Moving on to the audio transfers, you can choose between a 6.0 DTS or a 5.1 Dolby Digital track. Much to my wonder, the default audio option is the DTS track, which is a first in my experience. I wonder if this has caused any problems with people who don't have a DTS equipped receiver? The DTS track is very good, and it's a very true representation of the onscreen action utilizing all available channels quite effectively. There are no problems with the transfer; it's clean, crisp, and accurate. After watching the film, I then switched over to the 5.1 track and watched a few "key" scenes. I was extremely surprised to hear a distinct difference between the two tracks, as it's usually a far more subtle difference between the two. Without question, the DTS is the superior track here as it's fuller, richer, and more expansive. This disc could be used to highlight the distinction between DTS and Dolby Digital.
This Superbit Deluxe release includes most of the bonus supplements as found on the original DVD, but there are two significant features that are missing from disc one (the movie disc), which I find to be a major detraction from this release: (1) the audio commentary with Guy Ritchie and producer Matthew Vaughn and (2) "Stealing Stones," a behind the scenes feature ala "Follow the White Rabbit" from The Matrix. I enjoyed the film and believe that I would have gained a lot from the additional information in these two features (especially in light of Chief Justice Jackson's positive feedback on them). But, we all know the hype on Superbit, so they had to cut these features to "make room" for the "superior transfers." Again, I just don't see anything special in this Superbit title, so I am far more apt to say the features would have been worth keeping—and that they should take they hype and shove it.
The bonus features that remain on disc two include:
• Video Photo Gallery (5 minutes): Your typical photo gallery,
except that you don't have to push the arrow key to move forward. Again, I'm not
one for photo galleries so this one didn't grab me either.
While the above lists looks healthy, the sum of the features is actually fairly light. You don't get a very in-depth look at the film, which I believe would have been achieved if all of the original special features had remained. Have I said that enough times yet?
But it isn't special features that make a movie; it's the story, the acting, and the direction. In each case, all three of these excel in this film. The story is very dense, very rich, and very layered. I was impressed with the multitude of characters and how their lives intertwine, and even how everything comes together in the end. Who really would have thought unlicensed bare-knuckle boxing and diamond thievery could be blended into such an absorbing film? The acting is top notch here, from the top name actors down to the character players. There isn't one actor in the film who wasn't absorbed in their role, and I enjoyed each person's take on their part—especially Mickey and Brick Top. This would not have been possible without Guy Ritchie. Not only did he write a great story, but he also directed it with characteristic verve and energy. I enjoyed the chances he took in the film, and it's a sterling testament to his creativity.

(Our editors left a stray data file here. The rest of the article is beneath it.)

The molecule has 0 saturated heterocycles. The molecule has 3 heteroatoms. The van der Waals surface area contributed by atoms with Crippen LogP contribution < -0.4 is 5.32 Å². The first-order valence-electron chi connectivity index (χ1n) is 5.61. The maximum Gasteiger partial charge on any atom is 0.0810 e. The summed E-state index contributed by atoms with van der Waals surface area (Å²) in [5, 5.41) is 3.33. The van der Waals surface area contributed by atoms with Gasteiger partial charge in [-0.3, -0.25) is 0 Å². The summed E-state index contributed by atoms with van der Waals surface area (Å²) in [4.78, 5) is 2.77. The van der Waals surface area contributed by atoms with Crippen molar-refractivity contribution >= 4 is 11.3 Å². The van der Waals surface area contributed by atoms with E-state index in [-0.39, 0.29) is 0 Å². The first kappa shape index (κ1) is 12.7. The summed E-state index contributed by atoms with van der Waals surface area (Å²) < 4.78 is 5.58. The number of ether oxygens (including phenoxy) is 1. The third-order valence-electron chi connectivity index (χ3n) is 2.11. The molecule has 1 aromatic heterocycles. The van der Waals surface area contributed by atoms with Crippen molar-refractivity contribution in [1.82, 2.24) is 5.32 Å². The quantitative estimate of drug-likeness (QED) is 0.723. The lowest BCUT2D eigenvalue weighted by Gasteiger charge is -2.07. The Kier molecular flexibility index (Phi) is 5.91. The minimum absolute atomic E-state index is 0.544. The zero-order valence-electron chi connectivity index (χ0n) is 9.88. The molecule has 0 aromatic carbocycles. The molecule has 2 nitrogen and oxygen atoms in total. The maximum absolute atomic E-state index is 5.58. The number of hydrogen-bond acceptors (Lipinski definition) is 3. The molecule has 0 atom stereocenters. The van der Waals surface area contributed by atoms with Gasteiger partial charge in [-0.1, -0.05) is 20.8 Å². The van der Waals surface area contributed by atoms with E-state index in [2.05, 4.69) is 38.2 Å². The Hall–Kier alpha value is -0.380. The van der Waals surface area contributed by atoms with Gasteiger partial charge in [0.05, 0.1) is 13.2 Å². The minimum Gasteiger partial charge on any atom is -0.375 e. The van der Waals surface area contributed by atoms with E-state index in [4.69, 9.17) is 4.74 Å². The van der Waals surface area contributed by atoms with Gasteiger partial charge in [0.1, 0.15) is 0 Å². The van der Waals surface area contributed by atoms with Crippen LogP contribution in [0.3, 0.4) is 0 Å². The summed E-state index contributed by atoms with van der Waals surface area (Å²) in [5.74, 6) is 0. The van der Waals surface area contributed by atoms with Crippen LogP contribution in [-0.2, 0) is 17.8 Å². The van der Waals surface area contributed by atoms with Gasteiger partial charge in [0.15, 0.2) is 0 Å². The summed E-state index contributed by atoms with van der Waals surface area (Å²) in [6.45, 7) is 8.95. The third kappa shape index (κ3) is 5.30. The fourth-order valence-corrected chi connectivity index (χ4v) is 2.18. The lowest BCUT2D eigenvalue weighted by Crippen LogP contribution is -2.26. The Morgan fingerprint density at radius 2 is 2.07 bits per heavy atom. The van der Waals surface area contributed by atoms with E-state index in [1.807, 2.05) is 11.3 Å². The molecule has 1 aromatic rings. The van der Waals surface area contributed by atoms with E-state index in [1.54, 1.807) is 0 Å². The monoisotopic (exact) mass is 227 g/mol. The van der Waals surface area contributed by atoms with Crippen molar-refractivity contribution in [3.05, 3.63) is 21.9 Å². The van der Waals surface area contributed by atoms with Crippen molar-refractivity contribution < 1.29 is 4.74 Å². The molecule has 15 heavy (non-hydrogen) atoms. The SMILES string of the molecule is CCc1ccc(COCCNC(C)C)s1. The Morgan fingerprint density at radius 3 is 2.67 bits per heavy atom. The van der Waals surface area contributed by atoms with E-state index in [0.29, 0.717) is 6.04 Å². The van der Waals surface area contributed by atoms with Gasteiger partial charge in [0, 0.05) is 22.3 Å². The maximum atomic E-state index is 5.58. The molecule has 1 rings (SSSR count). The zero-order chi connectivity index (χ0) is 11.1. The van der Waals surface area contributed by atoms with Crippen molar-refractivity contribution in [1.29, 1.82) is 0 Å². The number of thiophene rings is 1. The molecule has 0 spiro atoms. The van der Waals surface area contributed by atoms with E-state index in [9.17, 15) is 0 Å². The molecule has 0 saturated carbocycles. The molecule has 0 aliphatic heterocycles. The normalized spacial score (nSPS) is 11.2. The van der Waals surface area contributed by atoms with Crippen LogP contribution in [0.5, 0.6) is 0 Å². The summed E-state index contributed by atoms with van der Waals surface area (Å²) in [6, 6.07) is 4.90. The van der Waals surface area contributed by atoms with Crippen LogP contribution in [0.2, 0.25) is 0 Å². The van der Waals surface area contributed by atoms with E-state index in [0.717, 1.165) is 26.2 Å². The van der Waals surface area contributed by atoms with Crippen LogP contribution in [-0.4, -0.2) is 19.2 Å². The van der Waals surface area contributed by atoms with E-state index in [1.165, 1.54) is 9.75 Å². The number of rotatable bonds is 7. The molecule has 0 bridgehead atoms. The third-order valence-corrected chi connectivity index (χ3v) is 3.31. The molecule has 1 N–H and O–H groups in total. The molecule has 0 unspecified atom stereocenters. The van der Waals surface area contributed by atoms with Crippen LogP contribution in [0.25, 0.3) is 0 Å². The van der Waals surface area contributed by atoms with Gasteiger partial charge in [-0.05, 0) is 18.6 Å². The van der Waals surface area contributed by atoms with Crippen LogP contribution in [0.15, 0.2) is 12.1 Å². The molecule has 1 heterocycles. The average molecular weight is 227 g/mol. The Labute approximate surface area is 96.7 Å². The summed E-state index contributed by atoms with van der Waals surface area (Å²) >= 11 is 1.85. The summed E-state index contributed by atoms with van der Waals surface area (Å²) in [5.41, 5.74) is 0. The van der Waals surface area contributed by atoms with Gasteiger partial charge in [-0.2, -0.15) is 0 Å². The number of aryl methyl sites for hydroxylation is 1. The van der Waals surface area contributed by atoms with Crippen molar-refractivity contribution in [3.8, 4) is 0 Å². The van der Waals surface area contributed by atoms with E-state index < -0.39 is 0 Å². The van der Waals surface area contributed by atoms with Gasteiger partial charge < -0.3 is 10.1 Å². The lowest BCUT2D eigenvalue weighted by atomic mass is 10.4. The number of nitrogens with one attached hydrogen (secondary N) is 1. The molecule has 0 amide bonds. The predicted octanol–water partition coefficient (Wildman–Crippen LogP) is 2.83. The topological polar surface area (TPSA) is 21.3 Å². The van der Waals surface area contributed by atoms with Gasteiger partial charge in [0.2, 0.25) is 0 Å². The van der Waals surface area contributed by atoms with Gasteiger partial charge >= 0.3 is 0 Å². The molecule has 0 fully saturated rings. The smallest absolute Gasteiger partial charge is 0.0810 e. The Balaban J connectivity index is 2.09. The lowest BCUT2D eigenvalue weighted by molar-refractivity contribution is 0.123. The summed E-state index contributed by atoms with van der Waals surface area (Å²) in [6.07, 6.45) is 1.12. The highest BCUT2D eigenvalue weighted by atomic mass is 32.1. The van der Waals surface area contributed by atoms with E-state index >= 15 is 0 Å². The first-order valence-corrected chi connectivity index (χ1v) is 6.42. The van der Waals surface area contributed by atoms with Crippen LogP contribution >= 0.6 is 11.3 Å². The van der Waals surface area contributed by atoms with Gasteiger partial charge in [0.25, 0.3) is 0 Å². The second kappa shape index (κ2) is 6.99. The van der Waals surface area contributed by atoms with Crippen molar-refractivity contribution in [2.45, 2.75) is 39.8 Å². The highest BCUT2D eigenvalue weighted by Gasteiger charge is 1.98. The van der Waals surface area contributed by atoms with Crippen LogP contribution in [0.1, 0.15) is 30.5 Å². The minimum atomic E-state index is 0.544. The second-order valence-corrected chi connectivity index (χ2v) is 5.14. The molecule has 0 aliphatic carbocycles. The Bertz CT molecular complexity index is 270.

The Rebuttal Witnesses
This film might be interesting, but how in the devil am I supposed to know what's going on when I can barely understand a single bloody word being uttered by those Brits? To paraphrase Dennis Farina (the only consistently understandable character), "This is England. You're supposed to have invented English, so why can't I understand a word you're saying?" And then you have to go and get all cute with Brad Pitt's character and make him completely indecipherable. I give up. If I'm supposed to enjoy a movie, I need to be able to digest the words to enhance my viewing pleasure. Regardless of all this word chewing, the darn story is just too complicated, and I can barely follow what's going on from one character to another.
This movie was on my "want to see" list for quite some time after renting Lock, Stock and Two Smoking Barrels. About six months ago, it finally popped up on cable and I recorded it. A few weeks later, I finally sat down to watch it…but never finished it. The accents were just so thick that I gave up on the movie about thirty minutes in. Fortunately DVDs have subtitles or else I would have once again been utterly lost. I'm glad I made it through the film this time, as it is very complex with many layers going in different directions, yet all being tied nicely together in the end. I enjoy films like that. It's fun to get involved with all the twists and turns in a thick plot, and it's even more satisfying when it's smartly resolved. Snatch absolutely satisfies with its deliciously multifaceted story. If you haven't seen it by now, or have been thrown by the thick accents (reminiscent of Lock, Stock), give this one a rental and enjoy the ride. I'm quite sure you'll enjoy it and probably want to add it to your personal collection.
"Protection from what? Zee Germans?"
To foster the burgeoning multi-nationalistic movement, all charges are dismissed. All parties are free to go about their merry way.
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Scales of Justice
• "Making Snatch" Documentary